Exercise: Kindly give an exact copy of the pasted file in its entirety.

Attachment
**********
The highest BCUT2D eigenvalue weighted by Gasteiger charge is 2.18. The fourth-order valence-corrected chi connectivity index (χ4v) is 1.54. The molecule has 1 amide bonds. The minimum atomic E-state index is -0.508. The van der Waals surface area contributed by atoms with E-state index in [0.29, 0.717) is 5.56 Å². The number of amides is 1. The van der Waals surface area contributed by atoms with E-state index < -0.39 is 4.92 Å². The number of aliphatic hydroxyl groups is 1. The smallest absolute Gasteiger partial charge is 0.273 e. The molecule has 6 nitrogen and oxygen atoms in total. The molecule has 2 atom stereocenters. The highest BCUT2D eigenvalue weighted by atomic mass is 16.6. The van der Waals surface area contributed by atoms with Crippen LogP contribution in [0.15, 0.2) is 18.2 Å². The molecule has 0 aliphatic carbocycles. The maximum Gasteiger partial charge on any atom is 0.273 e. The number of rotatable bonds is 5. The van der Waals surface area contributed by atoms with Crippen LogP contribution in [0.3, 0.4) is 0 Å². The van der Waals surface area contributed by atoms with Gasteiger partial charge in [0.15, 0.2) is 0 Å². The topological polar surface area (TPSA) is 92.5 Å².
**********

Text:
The highest BCUT2D eigenvalue weighted by Gasteiger charge is 2.18. The fourth-order valence-corrected chi connectivity index (χ4v) is 1.54. The molecule has 1 amide bonds. The minimum atomic E-state index is -0.508. The van der Waals surface area contributed by atoms with E-state index in [0.29, 0.717) is 5.56 Å². The number of amides is 1. The van der Waals surface area contributed by atoms with E-state index < -0.39 is 4.92 Å². The number of aliphatic hydroxyl groups is 1. The smallest absolute Gasteiger partial charge is 0.273 e. The molecule has 6 nitrogen and oxygen atoms in total. The molecule has 2 atom stereocenters. The highest BCUT2D eigenvalue weighted by atomic mass is 16.6. The van der Waals surface area contributed by atoms with Crippen LogP contribution in [0.15, 0.2) is 18.2 Å². The molecule has 0 aliphatic carbocycles. The maximum Gasteiger partial charge on any atom is 0.273 e. The number of rotatable bonds is 5. The van der Waals surface area contributed by atoms with Crippen LogP contribution in [0.3, 0.4) is 0 Å². The van der Waals surface area contributed by atoms with Gasteiger partial charge in [0.15, 0.2) is 0 Å². The topological polar surface area (TPSA) is 92.5 Å².